When the Wanted was looking to book its first major U.S. gigs in January, the British pop group didn't just call up Live Nation or AEG to reach the tween- and teen-girl fan base courted by the generations of boy bands that had come before them. Sandwiched in between 10 midsize-club dates, the group made a quintet of special appearances booked by a boutique PR and events company called the Karpel Group to help reach what has arguably become an even more powerful audience when it comes to modern pop stardom: the gays.
Stops at bars like New York's Splash, Chicago's Roscoe's and West Hollywood's Ultra Suede generated more press buzz than many of the Wanted's general-market gigs, helping to propel the band's single "Glad You Came" into the top five of the Billboard Hot 100 weeks before its U.S. debut album, Battleground, hit shelves. Though the gigs themselves aren't exactly uncommon these days -- Katy Perry, Britney Spears, Lady Gaga, Nicki Minaj and Kylie Minogue are among the pop acts who've appeared or performed at gay clubs in the United States in the last two years alone -- they're the latest evidence of the lesbian, gay, bisexual and transgender community's mainstream influence. Though June may be LGBT Pride Month, a time when A-listers like Jennifer Lopez, Mariah Carey, Janet Jackson and even the Backstreet Boys have all paid respects to the community in years past, artist development among LGBT fans -- "Gay & R," if you will -- is happening all throughout the calendar.
"We always tell people that when the float passes, there's still 364 days to do the work and reach the audience with a message," says Carmen Cacciatore, co-founder of gay entertainment marketing agency Fly Life. "With Pride events being so huge, there's so much you're competing with now that some marketing tools just cancel each other out. Unless you're doing something that's really going to stand out, the cost of doing some stunts around a parade versus some things you can do all year round may not always be worth it."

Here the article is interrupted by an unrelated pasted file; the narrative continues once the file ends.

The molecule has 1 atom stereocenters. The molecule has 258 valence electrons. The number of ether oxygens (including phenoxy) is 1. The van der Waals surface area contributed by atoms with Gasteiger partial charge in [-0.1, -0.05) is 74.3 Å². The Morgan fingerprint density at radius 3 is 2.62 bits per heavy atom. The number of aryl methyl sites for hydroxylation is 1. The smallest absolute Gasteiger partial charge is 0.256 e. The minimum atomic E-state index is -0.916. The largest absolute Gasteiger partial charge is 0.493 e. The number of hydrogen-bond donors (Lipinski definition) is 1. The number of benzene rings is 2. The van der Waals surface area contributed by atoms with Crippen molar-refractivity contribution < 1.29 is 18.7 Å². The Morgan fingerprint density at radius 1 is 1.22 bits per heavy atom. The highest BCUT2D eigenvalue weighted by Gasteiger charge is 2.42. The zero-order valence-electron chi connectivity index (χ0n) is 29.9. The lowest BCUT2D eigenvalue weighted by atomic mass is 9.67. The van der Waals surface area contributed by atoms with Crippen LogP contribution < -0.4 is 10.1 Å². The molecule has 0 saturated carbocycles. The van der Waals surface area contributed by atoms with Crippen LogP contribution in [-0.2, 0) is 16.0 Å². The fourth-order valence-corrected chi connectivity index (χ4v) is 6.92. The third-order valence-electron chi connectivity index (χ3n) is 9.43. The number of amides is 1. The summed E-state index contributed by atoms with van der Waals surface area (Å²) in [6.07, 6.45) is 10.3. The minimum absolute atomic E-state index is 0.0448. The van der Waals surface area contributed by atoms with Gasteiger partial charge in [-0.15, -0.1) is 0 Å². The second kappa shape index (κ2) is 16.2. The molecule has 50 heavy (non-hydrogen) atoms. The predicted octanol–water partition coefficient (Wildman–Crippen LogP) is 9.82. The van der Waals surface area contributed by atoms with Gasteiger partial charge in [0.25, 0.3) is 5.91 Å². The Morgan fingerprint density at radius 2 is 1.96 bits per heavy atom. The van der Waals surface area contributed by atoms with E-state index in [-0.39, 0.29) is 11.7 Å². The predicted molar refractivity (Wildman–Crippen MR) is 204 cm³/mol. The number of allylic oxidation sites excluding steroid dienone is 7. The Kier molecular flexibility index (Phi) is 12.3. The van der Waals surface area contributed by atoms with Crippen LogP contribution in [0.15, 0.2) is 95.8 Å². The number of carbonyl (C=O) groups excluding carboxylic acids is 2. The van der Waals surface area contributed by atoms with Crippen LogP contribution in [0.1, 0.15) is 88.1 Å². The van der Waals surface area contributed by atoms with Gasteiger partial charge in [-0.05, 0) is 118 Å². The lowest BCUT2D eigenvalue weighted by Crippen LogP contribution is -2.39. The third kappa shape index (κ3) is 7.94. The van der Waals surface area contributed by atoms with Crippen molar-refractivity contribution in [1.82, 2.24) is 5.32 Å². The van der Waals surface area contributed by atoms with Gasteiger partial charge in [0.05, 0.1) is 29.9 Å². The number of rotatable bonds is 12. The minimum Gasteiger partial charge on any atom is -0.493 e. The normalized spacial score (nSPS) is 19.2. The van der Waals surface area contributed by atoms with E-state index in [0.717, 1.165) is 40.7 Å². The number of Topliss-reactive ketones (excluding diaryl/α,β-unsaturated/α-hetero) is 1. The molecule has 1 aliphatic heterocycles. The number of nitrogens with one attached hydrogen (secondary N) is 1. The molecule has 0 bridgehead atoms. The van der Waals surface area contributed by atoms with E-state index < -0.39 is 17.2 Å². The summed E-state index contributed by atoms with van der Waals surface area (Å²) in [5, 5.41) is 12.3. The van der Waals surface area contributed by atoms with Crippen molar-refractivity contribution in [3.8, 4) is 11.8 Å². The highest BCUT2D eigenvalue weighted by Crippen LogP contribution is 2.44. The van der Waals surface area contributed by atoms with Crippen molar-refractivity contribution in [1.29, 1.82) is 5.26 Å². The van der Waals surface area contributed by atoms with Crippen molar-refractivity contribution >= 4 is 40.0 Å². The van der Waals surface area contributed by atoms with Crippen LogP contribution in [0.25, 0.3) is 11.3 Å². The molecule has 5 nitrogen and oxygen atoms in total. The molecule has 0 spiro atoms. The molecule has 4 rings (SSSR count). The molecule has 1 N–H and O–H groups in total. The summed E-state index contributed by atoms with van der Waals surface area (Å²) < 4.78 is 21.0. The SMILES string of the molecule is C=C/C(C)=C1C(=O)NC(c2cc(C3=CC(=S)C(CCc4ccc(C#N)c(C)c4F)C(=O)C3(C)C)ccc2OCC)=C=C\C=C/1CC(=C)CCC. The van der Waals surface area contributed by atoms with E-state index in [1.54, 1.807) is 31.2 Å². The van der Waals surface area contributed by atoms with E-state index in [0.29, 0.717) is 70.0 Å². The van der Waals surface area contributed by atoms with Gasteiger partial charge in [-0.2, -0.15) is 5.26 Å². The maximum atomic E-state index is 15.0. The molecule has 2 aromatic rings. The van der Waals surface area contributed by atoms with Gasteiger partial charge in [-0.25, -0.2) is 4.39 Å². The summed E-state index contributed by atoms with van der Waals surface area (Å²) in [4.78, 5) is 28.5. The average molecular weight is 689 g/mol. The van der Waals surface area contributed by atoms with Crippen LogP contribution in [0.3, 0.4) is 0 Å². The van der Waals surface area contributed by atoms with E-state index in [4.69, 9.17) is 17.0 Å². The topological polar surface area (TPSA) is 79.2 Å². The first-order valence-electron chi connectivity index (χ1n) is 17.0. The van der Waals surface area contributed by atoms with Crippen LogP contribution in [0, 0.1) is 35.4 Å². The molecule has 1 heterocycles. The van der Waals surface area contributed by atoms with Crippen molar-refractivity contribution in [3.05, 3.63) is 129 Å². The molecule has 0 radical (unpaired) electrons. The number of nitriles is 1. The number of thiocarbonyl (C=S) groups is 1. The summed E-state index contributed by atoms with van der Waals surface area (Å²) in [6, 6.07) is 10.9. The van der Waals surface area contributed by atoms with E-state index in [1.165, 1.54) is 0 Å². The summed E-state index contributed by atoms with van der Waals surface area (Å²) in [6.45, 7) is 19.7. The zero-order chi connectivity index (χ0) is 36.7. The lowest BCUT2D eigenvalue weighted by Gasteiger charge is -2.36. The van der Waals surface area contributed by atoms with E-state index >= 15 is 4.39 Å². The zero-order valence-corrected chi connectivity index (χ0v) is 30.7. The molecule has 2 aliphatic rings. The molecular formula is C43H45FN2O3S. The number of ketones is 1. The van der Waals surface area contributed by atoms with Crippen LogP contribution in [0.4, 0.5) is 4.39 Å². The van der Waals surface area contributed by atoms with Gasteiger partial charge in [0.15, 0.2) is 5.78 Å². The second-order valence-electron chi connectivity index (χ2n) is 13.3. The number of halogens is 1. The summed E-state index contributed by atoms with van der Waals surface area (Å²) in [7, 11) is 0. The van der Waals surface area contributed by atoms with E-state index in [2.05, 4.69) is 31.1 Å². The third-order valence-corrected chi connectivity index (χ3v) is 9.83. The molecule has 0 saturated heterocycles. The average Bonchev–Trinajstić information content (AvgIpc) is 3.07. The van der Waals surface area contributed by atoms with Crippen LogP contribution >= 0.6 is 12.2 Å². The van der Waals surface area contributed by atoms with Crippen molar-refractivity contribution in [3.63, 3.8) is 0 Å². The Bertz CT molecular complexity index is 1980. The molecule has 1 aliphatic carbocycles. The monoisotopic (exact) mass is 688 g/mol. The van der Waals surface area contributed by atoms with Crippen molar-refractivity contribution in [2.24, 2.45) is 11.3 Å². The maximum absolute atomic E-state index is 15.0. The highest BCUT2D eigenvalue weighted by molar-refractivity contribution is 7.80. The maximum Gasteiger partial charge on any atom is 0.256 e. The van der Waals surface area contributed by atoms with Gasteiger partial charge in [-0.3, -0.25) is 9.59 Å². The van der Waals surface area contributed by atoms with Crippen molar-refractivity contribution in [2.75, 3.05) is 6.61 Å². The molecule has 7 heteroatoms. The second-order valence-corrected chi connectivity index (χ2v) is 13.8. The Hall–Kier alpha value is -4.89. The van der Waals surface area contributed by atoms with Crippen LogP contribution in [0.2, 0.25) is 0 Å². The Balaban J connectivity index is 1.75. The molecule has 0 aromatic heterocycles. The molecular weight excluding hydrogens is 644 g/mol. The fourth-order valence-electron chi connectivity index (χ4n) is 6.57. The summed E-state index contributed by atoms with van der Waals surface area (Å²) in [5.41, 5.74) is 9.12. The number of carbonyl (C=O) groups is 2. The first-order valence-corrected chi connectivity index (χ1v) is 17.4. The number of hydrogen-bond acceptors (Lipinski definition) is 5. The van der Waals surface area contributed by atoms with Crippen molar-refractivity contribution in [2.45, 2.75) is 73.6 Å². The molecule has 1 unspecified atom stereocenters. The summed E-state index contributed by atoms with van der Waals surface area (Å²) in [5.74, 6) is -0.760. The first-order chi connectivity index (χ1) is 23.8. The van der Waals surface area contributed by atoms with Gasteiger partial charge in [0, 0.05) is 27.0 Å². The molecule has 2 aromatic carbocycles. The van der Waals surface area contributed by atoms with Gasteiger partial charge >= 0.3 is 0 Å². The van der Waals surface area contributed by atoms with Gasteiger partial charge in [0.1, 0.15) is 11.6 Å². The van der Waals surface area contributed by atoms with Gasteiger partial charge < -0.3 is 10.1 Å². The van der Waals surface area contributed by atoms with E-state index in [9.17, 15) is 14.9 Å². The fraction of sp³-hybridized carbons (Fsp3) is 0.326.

Whether it's Lady Gaga building her career around the support of her LGBT "little monsters," the cultural impact of "Glee" and campaigns like "It Gets Better" and "No H8," the repeal of Don't Ask Don't Tell or the echo effect President Obama's support of gay marriage had on rappers like Jay-Z, Ice Cube and T.I., being gay is becoming increasingly less counterculture -- it is culture. That will only continue to play out in the coming months as gay rights become one of the brightest political lightning rods of this year's presidential election.
"Being gay or having a gay friend is all over television. Now it's, 'Do you have a transgender friend?'" says Mark Nelson, founder of Mark Nelson Events, who's booked acts like Perry, Minogue and the Pussycat Dolls for key gay club shows. And indeed, the "T" in LGBT has gained prominence in music as of late, after lead singer Laura Jane Grace of Against Me!, formerly Tom Gabel, came out as transgender and kicked off a tour supporting the Cult in late May.
That's why barely an eyebrow was raised when Adam Lambert recently became the first openly gay performer to debut at No. 1 on the Billboard 200. (To clarify, Elton John, George Michael and Ricky Martin all had No. 1 debuts when they were still closeted.) Or when artists like Perry ("Firework"), Gaga ("Born This Way"), Ke$ha ("We R Who We R") and P!nk ("Raise Your Glass") score No. 1 singles with outcast anthems for fans of all orientations. Even Azealia Banks, the most buzzed-about female rapper since Minaj, quietly came out as bisexual in a recent New York Times profile and turned her first headlining New York concert into a tribute to late-'80s gay Harlem, hosting a costume contest filled with voguing straight out of "Paris Is Burning."
And though gay-targeted publications like the Advocate and Out struggle with circulation, the economic recovery of mid-2010 seems to have benefited the gay press. From May 2010 to April 2011, ad revenue at LGBT publications rebounded a whopping 99.5% to $307 million, the result of increased spending on national publications from beverage/alcohol, automotive and retail marketers, among others, according to the 2011 Gay Press Report, compiled by ad agency Prime Access and LGBT media placement firm Rivendell Media.